I work in the terrain park on Whistler Blackcomb,so my motivation to get out of bed is quite often to get the trick I’ve been working on, to plane through the powder that had been pad-padding throughout the cold cold night – blanketing my commute to the park entrance – or simply, selfishly, to get that morning coffee in my handfor the rolling chairlift trip that I’ll ride while rubbing the crust from my eye’s outer rim.

Either way, it occurred to me one day when I wokeup cursing my alarm clock that perhaps if the company that so gratefully employed me, as wellas – theoretically – all companies instituted ‘flex times’ like an honor system, that allowed their employees to come in to work between, say: 8:30 and 10:30: whenever their bodies felt most appropriate – rather than making them feel that they were being dragged out of bed at the crack of dawn against their will – there really wouldn’t be much taking advantage of this experimental system; we wouldn’t see an over-excess of workers showing up at 10:29 each day, especially within the union of terrain park employees like yours truly, who have an appreciation for contribution to a team, enjoy shaping and skiing their personalized snow sculptures and of course, don’t hate the paycheck that comes along with getting up those few extra hours earlier.

On another note…

The link below is a one minute edit from a lap or two that was filmed during the off days in my office by Nevin Falloon.  It was tossed together with the deadline of one day: intended as a last minute contribution, a ‘commercial’ for the Golden Film Festival in Golden B.C. Thought I’d share! Check out the Yowie!

Click the link to watch on Vimeo

Thanks Outdoor Tech, Liberty Skis, TMC Freeriderz, Surefoot, Crossfire Designs and Trew Outerwear.

Ben Wannamaker

We love you, just remember that.

Best Bluetooth accessories right now (roundup) CNET REVIEW

Our buddies at CNET did a roundup of the best Bluetooth gear out there, and guess who was included?  Yeah, that’s right mom.

Below is our spot, read the full review HERE  

Outdoor Technology Bluetooth Tags
It’s hard to find stereo Bluetooth headphones that are comfortable, provide a good audio seal to shut out ambient noise, and are attractively compact. That’s why the Bluetooth Tags from Outdoor Technology are a real gem. Made to hang around the neck like a pair of military dog tags when not in use, this gadget connects to phones without a tangle-prone wired connection. A built-in mic and physical controls lets you avoid fumbling for your handset to answer calls, and the Tags also come with plastic clips for securely attaching to ears. Read the full review of the OT Bluetooth Tags.


We love you, just remember that.

Pro Skier Problems, by KC DEANE

 

Most people that you talk to look at professional athletes and think, man they got the life.  Travel all over the world, just doing what you love, what an easy life.  Now I’m not saying that isn’t exactly the case.  I get to go ski and see amazing places all over the world, and that indeed is pretty awesome.  Even as a teenager looking up to pro skiers and thought the same thing,  but you never really comprehend what the athletes go through year to year.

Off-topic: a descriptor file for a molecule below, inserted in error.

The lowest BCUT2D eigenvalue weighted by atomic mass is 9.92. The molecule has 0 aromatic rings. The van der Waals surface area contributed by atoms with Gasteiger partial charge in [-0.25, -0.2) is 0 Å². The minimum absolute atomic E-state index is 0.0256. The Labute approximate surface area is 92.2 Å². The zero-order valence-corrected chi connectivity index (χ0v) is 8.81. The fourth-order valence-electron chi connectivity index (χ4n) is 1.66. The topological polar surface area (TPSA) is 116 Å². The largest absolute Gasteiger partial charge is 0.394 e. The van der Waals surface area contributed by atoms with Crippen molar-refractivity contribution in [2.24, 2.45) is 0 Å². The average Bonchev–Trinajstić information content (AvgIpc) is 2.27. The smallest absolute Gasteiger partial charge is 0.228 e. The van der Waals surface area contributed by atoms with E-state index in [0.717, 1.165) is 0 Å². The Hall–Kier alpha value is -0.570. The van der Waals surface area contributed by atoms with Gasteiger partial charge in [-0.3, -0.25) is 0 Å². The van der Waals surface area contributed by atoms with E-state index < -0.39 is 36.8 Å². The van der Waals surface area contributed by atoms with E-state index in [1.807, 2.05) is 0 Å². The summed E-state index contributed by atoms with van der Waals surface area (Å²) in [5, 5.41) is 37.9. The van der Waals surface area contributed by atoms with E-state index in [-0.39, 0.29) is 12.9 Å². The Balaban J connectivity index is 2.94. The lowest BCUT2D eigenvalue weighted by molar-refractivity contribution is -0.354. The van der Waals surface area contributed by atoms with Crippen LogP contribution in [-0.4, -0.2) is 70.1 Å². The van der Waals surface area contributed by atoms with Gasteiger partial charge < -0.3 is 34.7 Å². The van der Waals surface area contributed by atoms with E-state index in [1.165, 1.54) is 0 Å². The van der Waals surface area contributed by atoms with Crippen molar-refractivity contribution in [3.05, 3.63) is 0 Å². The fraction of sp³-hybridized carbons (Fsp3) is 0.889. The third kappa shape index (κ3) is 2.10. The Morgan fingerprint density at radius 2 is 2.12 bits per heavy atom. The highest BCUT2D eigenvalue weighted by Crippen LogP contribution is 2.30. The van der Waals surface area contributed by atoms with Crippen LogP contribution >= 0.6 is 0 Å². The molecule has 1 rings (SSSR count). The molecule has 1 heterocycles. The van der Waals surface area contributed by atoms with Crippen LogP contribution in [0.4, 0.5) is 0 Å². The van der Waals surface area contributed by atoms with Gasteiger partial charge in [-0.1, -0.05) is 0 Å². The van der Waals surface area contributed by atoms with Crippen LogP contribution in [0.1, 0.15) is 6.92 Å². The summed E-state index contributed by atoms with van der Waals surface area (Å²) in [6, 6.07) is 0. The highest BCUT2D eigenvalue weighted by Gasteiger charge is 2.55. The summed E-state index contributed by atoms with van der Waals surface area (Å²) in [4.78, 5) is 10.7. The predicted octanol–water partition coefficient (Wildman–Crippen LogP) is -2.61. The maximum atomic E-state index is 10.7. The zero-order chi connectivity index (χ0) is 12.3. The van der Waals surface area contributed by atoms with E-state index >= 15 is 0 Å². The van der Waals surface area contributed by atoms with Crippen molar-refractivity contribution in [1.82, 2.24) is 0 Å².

This year for me has been tough.  The winter started off by an amazing trip to Japan. Great snow, amazing people, and of course the food is always a highlight being over there, but the list of injuries this season seem to have started off there.  While carrying a 70lbs backpack filled with flash and camera gear I got pulled off a large drop and hurt my knee.  3 days later after my knee started feeling better I re-injured the same knee which plagued me for the rest of the trip.  As an athlete its so frustrating to not be 100%.  Imagine going to work everyday and only being able to do it at 60%, not exactly the best recipe for success. After Japan I took some time to get my knee strong and headed north to British Columbia to start filming with Voleurz.  After a few weeks of being there, and only getting to film a few days I was hitting a jump and went a little to large and severely sprained my left ankle.  When I came to a stop I was in so much pain I couldn’t even stand up.  I limped over to one of the sleds and sat there shaking in pain.  I ended up filming the rest of the day and just tried to fight through the pain.  After one more day of trying to film the pain was too great and had to take the next 8-9 days off just to get back to being able to get my foot and ankle into my ski boot.  Finally back to where I can ski, only about 75% but still good enough to shoot and start filming.  Only a few days after finally feeling strong again, I’m back in Mt Baker shooting and decided to ski a line that I have been looking at for a few years now. Widowmaker.  It’s a 2 hour boot pack to the top of the peak, followed by a multi pitch rappel to get into the 50 degree line filled with spines.  As I got in and took my first few turns the snow quickly turned to ice and I began rag dolling down almost the entire face before I self arrested.  Mid fall I felt myself cartwheeling through ice chunks, at one point I was sure that I snapped my right arm, and or dislocated my shoulder.  As I slid to a stop the pain in my shoulder and knee quickly took over.  However I did hike back up get my ski and ski the line I had just fallen on.  After the adrenaline wore off the pain really started to sink in.  Sitting here as I write this, my knee resembles some sort of large fruit.  ACL test showed my knee is intact but I have massive swelling and can only bend my knee to 90 degrees.

Seems like just as soon as you get healthy enough to get back out there something else pops up, wether it be a nagging injury or a new one.  The most frustrating part is not being able to ski, or in some cases not being able to ski 100%.  Not exactly something I had imagined when I dreamed about becoming a professional athlete.  They never showed this in the movies, but then again when I’m headed up to the top of a line at sunrise, surrounded by mountain peaks as far as you can see and perfect snow, I think about people that aren’t able to do this so what am I complaining about?

We love you, just remember that.